It is known that Cop per se already inhibits EAE [18, 19]. Therefore, we addressed the question whether SPCs incubated with Cop only (without MMC) also have an inhibitory action. The findings demonstrated (Table 1) that they significantly reduce the rate (p = 0.026) but not the duration of relapse (p = 0.266). In both cases the suppressive effect was significantly weaker than that of MICCop (p < 0.0001 and p = 0.024, respectively).
UV-induced apoptotic cells loaded with Copaxone® do not prevent relapses of ongoing EAE
MMC is a chemotherapeutic drug, which induces apoptosis in tumor cells . Our studies showed that the same happens with murine SPCs when incubated with MMC (% apoptotic cells 3, 6, 12, 18, 24, and 30 h after incubation with MMC: 1.8, 3.6, 12.2, 46.1, 67.3 and 82.9). This raised the question whether apoptosis might be responsible for the observed immunosuppression. In a follow-up experiment, apoptotic cells were generated by UV/C irradiation. An equivalent number of apoptotic cells (corresponding to that obtained via MMC) loaded with Cop was injected into sick mice. In contrast to MICCop treatment, no inhibition of disease was noted (Fig. 1b grey circles). On the contrary, UVC-SPCCop cells increased the number of relapses from 70.5 % (control) to 100 % (p = 0.034) and their duration (median) from 20 days (control) to 24 days (p = 0.755) (Table 1).
Suppression induced by MICCop therapy is autoantigen-specific
A series of therapeutic agents can control EAE in mice or MS in humans, but many of them exert an unspecific immunosuppressive action. We addressed the question whether MICCop therapy suppresses only the deleterious immune response against the central nervous system (CNS), while preserving other immune responses.
In one experiment lymphocytes derived from lymph nodes or spleens of EAE mice having received MICCop- or control-therapy were re-stimulated in vitro with various concentrations of PLP—the disease-inducing autoantigen. The experiment depicted in Fig. 2 shows that peripheral T lymphocytes of MICCop-treated animals (white triangles) did not respond to PLP, in contrast to those of PBS-treated control mice (black squares). This demonstrates suppression of the autoantigen-specific T-cell response. No response to MBP84-104 and MOG92-106 was detected even in untreated EAE mice, showing that epitope-spreading from PLP to MBP and MOG did not take place during progression of disease (data not shown). Next, we wanted to see what the cytokine pattern of these non-responding lymphocytes derived from MICCop-treated animals looks like when the cells are exposed to PLP or Cop. As shown in the experiment presented in Fig. 3a–d, SPCs and LNCs produce more IL-10, whereas LNCs also secrete more TGF-β than cells of untreated EAE animals. No differences were noted regarding the expression of IL-2, IL-4, IL-6, IL-12, IFN-γ, TNF-α and only partially increased expression of IL-17 was observed (data not shown).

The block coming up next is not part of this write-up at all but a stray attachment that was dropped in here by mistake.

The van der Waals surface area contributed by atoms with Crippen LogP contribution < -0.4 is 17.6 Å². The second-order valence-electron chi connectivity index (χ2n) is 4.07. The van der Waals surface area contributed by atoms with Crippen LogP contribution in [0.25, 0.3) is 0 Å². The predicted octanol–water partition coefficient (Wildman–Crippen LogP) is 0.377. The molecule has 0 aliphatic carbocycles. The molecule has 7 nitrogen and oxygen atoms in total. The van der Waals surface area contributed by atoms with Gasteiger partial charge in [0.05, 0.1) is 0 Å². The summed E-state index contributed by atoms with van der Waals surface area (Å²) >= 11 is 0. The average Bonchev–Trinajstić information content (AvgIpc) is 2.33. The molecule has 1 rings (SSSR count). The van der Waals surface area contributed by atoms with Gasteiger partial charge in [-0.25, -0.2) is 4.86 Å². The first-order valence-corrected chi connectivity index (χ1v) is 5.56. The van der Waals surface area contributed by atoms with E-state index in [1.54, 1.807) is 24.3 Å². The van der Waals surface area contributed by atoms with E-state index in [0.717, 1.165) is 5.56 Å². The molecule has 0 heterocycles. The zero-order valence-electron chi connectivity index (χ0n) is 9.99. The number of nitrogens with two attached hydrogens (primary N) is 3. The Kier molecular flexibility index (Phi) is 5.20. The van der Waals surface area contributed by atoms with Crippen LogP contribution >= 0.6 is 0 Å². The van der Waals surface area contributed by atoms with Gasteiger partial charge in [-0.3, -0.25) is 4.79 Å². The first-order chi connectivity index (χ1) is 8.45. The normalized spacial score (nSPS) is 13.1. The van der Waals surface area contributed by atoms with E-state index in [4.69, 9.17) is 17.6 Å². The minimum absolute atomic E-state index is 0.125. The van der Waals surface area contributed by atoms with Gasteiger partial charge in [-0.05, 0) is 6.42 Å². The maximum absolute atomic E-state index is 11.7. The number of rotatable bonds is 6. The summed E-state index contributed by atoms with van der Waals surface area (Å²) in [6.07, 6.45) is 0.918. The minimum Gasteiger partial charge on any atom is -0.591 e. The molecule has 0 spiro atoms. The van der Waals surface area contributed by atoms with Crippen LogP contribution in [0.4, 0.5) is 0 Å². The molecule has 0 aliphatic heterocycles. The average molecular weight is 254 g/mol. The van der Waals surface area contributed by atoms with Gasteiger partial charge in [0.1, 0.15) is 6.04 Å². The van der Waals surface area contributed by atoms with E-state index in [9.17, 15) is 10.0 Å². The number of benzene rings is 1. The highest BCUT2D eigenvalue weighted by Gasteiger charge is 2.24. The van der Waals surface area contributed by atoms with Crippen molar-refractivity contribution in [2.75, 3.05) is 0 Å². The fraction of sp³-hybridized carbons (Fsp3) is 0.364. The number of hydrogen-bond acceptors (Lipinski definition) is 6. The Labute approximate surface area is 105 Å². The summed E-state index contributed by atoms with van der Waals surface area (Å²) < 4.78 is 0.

In a second series of experiments the immune response to foreign antigens of EAE mice treated with MICCop was studied. The animals were immunized with ovalbumin (OVA) (Fig. 4a). As controls served PBS-treated EAE- or naïve mice immunized with OVA. Antibody as well as T-cell responses against OVA were measured. As shown in Fig. 4b, the antibody response of diseased animals was not influenced by MICCop-treatment. Regarding T cells, although the MICCop-treatment seemed to slightly inhibit the response to OVA, the suppression was statistically not significant (Fig. 4c). The immune response of MICCop-treated animals to PLP, however, was still absent after OVA immunization (Fig. 4d; relative proliferation of EAE + OVA vs. EAE + MICCop + OVA after 48 h, **p < 0.01, 72 h, *p < 0.05 and 96 h, **p < 0.01). Taken together, these findings show that MICCop-treated EAE mice can develop an immune response to third party antigens, whereas the response to the disease-inducing autoantigen remains suppressed.
MICCop cells migrate into the spleen and other organs
Our previous findings showed that allogeneic MICs injected into rats migrate mainly into the spleen, leading to a locally increased infiltration with CD4+CD25+FoxP3+ Tregs . This prompted us to analyze whether syngeneic MICCop cells labeled with 111Indium have a similar fate when injected into mice. As shown in Fig. 5 this was the case.
Treatment of EAE mice with MICCop increases the CD4+CD25+FoxP3+ cell infiltration of peripheral lymphoid organs and the central nervous system
Spleens of MICCop-treated EAE mice were collected, cells prepared and analyzed by flow cytometry. As shown in Fig. 6a (middle panel) MICCop treatment led to an increased number of CD4+CD25+FoxP3+ cells as compared to treatment with UV-induced apoptotic cells (right panel) or PBS (left panel). Statistics are shown in panel B.
Next, we addressed the question whether MICCop treatment increases the infiltration of the CNS—the target of the autoimmune attack—with CD4+CD25+FoxP3+cells. The results show that this is indeed the case. Panel C shows representative histological sections of the spinal cord from MICCop-treated and control mice, and panel D the statistical representation of these findings.
CD4+CD25+FoxP3+ cells exhibit an immunosuppressive activity